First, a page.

Mark Firmani – July 08
A few random observations from Saturday’s Seattle-to-Portland-in-a-Day Ride:
• As I was sliding down to Lake Washington Boulevard at 5 in the morning through the heavily forested park, watching hundreds birds – up before the dawn – scatter and take flight, seemingly surprised at the sight of a biker in the dark, I found comfort knowing I wasn’t the only creature up this early, but I felt bad at interrupting their quest for the justly deserved worm.
• Somewhere after Fort Lewis, I snapped out of Daydream Number 32 to observe that I was somehow part of a double pace line that materialized out of some random Brownian movement of cyclists. Now, instead of focusing on the taint-torturing chip seal amid hypoxic and food-deprived riders, I was part of an elegant flow of a few dozen cyclists fading off right and left in tight formation, making the miles to lunch much more tolerable. And to the guy wearing the Oklahoma cycling jersey riding in front of me: I was just kidding; I don’t hold you personally responsible for The Sonics. Not completely.
• South of Chehalis, just as the heat of the day began to press down like a sandwich grill, I saw something that made me smile and accelerate: sprinklers. I could hear the whoops and shouts of riders ahead of me as they rolled through the bracingly cold water. I told myself I would be much more dignified, and just let the cool water wash over me in a silent moment of respite. My whoops and shouts must have carried miles. When I hit the second sprinkler, I had my feet unclipped, my legs shooting and my arms raised out like a trained bear on a trike. Brilliant! I looked to the house that owned the sprinkler and saw four people sitting side by side on the shaded porch, each with an absurdly large grin plastered on their face, watching the parade of delighted cyclists, being immensely entertained for the cost of a few gallons of water.
• One of my riding partners, who shall be known as Flower (short for ‘The Delicate Flower’ a testament to his tender sensibilities and aversion to suffering, a seeming contradiction for a cyclist) began his litany of concerns and excuses starting at about Leschi, ranging from his lack of training, his shortage of some magical compound he swears by called Acid Zapper, to an ongoing dialog detailing the minute-by-minute condition of his taint. The rate and intensity of his protestations steadily increased in frequency and intensity until about Chehalis, when I asked him how he felt. “I don’t know how I will feel after another hundred miles.” I rebuked him. “Flower” I said, “Flower, I am not asking how you think you will feel in a hundred miles, I am asking how you feel now.” He thought for a moment as his gaze turning down to his body as if to check for overlooked compound fractures. “I feel great!,” he said, somewhat surprised at his own answer. That ended most of Flower’s grousing. He finished in fine form, pulling long stretches.
• Speaking of Chehalis, as we rolled in for lunch, we turned our collective noses to the one-day food stop and instead sought out what I think is one of the undiscovered treasures of the ride – The Lion’s Club Baked Potato Stand. These guys are great. They’re a cross between Emeril Lagasse and Uncle Fester. As we walked toward them, they were poised to act: one kind older gentleman – festooned with patches and pins denoting a life well lived – grabbed a spud the size of Nerf football. The second had his scoops of butter and sour cream set in each hand like Tito Puente ready to attack the timbales, quivering for his cue. As they tag-teamed the construction of a thousand-calorie carbohydrate masterpiece (extra bacon-bits please), I mentioned to them that this was one of the highlights of my ride each year. The first gentlemen stopped, looked at me directly and said “Son, this is one of the highlights of our year too.”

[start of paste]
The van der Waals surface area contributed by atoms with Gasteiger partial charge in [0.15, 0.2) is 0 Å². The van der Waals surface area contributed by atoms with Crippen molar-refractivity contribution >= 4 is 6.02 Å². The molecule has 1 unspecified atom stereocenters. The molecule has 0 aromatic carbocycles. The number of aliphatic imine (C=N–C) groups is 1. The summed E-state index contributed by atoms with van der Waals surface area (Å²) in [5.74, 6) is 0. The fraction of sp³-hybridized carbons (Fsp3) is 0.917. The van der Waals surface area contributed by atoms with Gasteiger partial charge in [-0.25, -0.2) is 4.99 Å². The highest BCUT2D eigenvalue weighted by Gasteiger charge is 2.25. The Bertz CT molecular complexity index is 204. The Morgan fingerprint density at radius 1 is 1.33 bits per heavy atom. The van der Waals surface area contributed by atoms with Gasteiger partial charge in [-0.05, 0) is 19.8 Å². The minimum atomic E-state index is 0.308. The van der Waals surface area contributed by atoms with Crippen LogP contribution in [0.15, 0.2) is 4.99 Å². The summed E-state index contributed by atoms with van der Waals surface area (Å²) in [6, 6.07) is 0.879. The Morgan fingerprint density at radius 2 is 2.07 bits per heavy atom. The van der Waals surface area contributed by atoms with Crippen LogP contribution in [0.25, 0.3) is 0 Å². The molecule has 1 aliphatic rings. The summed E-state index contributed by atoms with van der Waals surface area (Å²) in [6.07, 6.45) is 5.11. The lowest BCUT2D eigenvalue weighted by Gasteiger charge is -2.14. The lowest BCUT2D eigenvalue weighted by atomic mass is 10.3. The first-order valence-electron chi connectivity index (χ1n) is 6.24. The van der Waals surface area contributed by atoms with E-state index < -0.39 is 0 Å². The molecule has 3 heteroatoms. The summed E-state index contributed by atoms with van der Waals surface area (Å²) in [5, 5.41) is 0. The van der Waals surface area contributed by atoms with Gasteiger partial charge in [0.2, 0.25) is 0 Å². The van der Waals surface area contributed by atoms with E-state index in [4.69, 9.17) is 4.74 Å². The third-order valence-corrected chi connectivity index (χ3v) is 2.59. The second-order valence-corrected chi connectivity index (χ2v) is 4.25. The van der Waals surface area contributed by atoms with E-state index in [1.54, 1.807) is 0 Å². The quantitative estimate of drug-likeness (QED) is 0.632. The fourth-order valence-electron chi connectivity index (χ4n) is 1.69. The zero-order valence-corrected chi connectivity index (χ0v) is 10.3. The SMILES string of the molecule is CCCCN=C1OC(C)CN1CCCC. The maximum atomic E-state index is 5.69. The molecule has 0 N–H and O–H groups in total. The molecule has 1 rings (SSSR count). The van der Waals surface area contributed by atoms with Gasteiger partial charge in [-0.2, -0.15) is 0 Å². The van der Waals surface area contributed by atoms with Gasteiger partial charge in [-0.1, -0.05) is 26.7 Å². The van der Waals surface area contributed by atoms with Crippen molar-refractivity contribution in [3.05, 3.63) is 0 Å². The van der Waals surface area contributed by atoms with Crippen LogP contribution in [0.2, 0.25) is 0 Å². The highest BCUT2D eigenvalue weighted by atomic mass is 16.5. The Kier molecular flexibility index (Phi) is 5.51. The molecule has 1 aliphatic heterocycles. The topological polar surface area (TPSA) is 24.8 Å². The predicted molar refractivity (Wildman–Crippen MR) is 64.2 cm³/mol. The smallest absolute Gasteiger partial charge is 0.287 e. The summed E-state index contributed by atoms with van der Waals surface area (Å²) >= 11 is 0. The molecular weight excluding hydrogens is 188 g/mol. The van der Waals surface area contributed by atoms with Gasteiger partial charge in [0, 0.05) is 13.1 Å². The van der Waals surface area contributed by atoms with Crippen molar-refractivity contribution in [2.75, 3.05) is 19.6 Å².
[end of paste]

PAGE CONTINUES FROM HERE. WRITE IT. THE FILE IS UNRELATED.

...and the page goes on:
• As we were grinding away on Highway 30, a section of road that has as much to offer cycling as George Bush does the MacArthur Foundation, we rolled up to a stoplight in the town of Scappoose, were we were joined by a gaggle of Harley riders. Them: big, hairy, encased in leather. Me: big, hairy, encased in Spandex. Oh, and I smelled. Bad. Very bad. We waited for the light, all eyes locked on the signal. As the seconds passed, we cast each other sidelong glances. The biggest of the big looked at me through black Ray Bans. He was a Harley rider, through and through, and there was no way he would ever ride ‘one of those things’ (let’s not even get into bibs and Butt Butter), but somewhere, deep down inside, he knew we shared some deep primal link, some connection rooted in our love of two wheels, or perhaps our deep antipathy and distrust of Escalades with tinted windows. In any case, he stared for a moment, then gave me the mini-tilt; the slight tip of the head backwards by a few millimeters and back down that says something between “how you doing (think Paulie Walnuts)” and “I won’t beat you up.”
• My final observation was how good the beer tasted the next day, safely aboard the Amtrak train heading home. Then, of course, I feel soundly asleep, waking to find my $6.50 IPA spilled across my lap.
A special thanks to my team, Flower, Kristin the Hammer, Joe and AngryMunkey. One more round of applause to Cascade for a great, well-organized ride.